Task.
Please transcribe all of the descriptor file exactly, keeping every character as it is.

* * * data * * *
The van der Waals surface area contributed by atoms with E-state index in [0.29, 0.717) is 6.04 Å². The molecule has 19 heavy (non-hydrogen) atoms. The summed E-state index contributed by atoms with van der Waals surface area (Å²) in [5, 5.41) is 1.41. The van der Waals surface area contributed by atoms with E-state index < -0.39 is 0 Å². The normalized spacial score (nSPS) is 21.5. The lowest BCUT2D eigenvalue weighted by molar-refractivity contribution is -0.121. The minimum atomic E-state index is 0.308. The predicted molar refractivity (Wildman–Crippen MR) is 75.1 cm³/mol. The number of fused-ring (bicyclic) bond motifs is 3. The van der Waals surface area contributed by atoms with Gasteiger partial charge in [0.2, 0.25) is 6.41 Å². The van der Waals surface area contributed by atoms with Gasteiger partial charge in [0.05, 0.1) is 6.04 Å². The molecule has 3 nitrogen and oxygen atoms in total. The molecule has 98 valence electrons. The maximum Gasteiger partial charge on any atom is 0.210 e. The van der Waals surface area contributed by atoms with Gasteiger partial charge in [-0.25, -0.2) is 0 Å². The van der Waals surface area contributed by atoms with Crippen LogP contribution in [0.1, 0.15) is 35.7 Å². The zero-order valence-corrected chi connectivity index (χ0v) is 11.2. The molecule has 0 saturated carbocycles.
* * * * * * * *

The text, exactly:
The van der Waals surface area contributed by atoms with E-state index in [0.29, 0.717) is 6.04 Å². The molecule has 19 heavy (non-hydrogen) atoms. The summed E-state index contributed by atoms with van der Waals surface area (Å²) in [5, 5.41) is 1.41. The van der Waals surface area contributed by atoms with E-state index < -0.39 is 0 Å². The normalized spacial score (nSPS) is 21.5. The lowest BCUT2D eigenvalue weighted by molar-refractivity contribution is -0.121. The minimum atomic E-state index is 0.308. The predicted molar refractivity (Wildman–Crippen MR) is 75.1 cm³/mol. The number of fused-ring (bicyclic) bond motifs is 3. The van der Waals surface area contributed by atoms with Gasteiger partial charge in [0.2, 0.25) is 6.41 Å². The van der Waals surface area contributed by atoms with Gasteiger partial charge in [0.05, 0.1) is 6.04 Å². The molecule has 3 nitrogen and oxygen atoms in total. The molecule has 98 valence electrons. The maximum Gasteiger partial charge on any atom is 0.210 e. The van der Waals surface area contributed by atoms with Gasteiger partial charge in [-0.25, -0.2) is 0 Å². The van der Waals surface area contributed by atoms with Crippen LogP contribution in [0.1, 0.15) is 35.7 Å². The zero-order valence-corrected chi connectivity index (χ0v) is 11.2. The molecule has 0 saturated carbocycles.